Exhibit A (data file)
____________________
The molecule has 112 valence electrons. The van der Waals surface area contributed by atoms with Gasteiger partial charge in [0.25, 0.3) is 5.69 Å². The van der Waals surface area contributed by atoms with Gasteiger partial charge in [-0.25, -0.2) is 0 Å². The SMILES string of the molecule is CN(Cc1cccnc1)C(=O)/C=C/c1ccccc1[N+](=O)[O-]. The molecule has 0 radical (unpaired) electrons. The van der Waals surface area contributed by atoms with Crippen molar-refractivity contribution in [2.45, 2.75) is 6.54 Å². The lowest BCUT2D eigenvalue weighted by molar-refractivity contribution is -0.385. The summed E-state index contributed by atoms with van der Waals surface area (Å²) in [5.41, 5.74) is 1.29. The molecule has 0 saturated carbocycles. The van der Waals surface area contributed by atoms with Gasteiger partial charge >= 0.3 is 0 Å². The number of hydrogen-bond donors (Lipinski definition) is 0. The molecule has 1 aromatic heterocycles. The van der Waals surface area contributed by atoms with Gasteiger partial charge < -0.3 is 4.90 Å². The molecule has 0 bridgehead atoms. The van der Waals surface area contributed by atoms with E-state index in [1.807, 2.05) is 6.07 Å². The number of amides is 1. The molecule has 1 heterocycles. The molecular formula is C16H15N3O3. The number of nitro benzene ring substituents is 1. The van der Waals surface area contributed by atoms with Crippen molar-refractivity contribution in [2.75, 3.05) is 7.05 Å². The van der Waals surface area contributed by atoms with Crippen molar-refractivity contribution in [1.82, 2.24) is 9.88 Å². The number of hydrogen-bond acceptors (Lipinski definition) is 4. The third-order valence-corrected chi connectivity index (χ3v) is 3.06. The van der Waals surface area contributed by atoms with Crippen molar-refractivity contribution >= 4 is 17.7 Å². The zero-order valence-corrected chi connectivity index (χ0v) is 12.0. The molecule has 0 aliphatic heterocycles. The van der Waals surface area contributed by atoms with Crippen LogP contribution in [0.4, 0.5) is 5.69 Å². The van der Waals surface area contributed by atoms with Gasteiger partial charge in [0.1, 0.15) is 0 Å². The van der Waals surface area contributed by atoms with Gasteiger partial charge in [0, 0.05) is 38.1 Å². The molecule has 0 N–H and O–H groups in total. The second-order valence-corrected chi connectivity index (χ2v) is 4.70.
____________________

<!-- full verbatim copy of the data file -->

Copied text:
The molecule has 112 valence electrons. The van der Waals surface area contributed by atoms with Gasteiger partial charge in [0.25, 0.3) is 5.69 Å². The van der Waals surface area contributed by atoms with Gasteiger partial charge in [-0.25, -0.2) is 0 Å². The SMILES string of the molecule is CN(Cc1cccnc1)C(=O)/C=C/c1ccccc1[N+](=O)[O-]. The molecule has 0 radical (unpaired) electrons. The van der Waals surface area contributed by atoms with Crippen molar-refractivity contribution in [2.45, 2.75) is 6.54 Å². The lowest BCUT2D eigenvalue weighted by molar-refractivity contribution is -0.385. The summed E-state index contributed by atoms with van der Waals surface area (Å²) in [5.41, 5.74) is 1.29. The molecule has 0 saturated carbocycles. The van der Waals surface area contributed by atoms with Gasteiger partial charge >= 0.3 is 0 Å². The number of hydrogen-bond donors (Lipinski definition) is 0. The molecule has 1 aromatic heterocycles. The van der Waals surface area contributed by atoms with Gasteiger partial charge < -0.3 is 4.90 Å². The molecule has 0 bridgehead atoms. The van der Waals surface area contributed by atoms with E-state index in [1.807, 2.05) is 6.07 Å². The number of amides is 1. The molecule has 1 heterocycles. The molecular formula is C16H15N3O3. The number of nitro benzene ring substituents is 1. The van der Waals surface area contributed by atoms with Crippen molar-refractivity contribution in [2.75, 3.05) is 7.05 Å². The van der Waals surface area contributed by atoms with Crippen molar-refractivity contribution in [1.82, 2.24) is 9.88 Å². The number of hydrogen-bond acceptors (Lipinski definition) is 4. The third-order valence-corrected chi connectivity index (χ3v) is 3.06. The van der Waals surface area contributed by atoms with Crippen molar-refractivity contribution >= 4 is 17.7 Å². The zero-order valence-corrected chi connectivity index (χ0v) is 12.0. The molecule has 0 aliphatic heterocycles. The van der Waals surface area contributed by atoms with Crippen LogP contribution in [0.4, 0.5) is 5.69 Å². The van der Waals surface area contributed by atoms with Gasteiger partial charge in [0.1, 0.15) is 0 Å². The van der Waals surface area contributed by atoms with Gasteiger partial charge in [0, 0.05) is 38.1 Å². The molecule has 0 N–H and O–H groups in total. The second-order valence-corrected chi connectivity index (χ2v) is 4.70.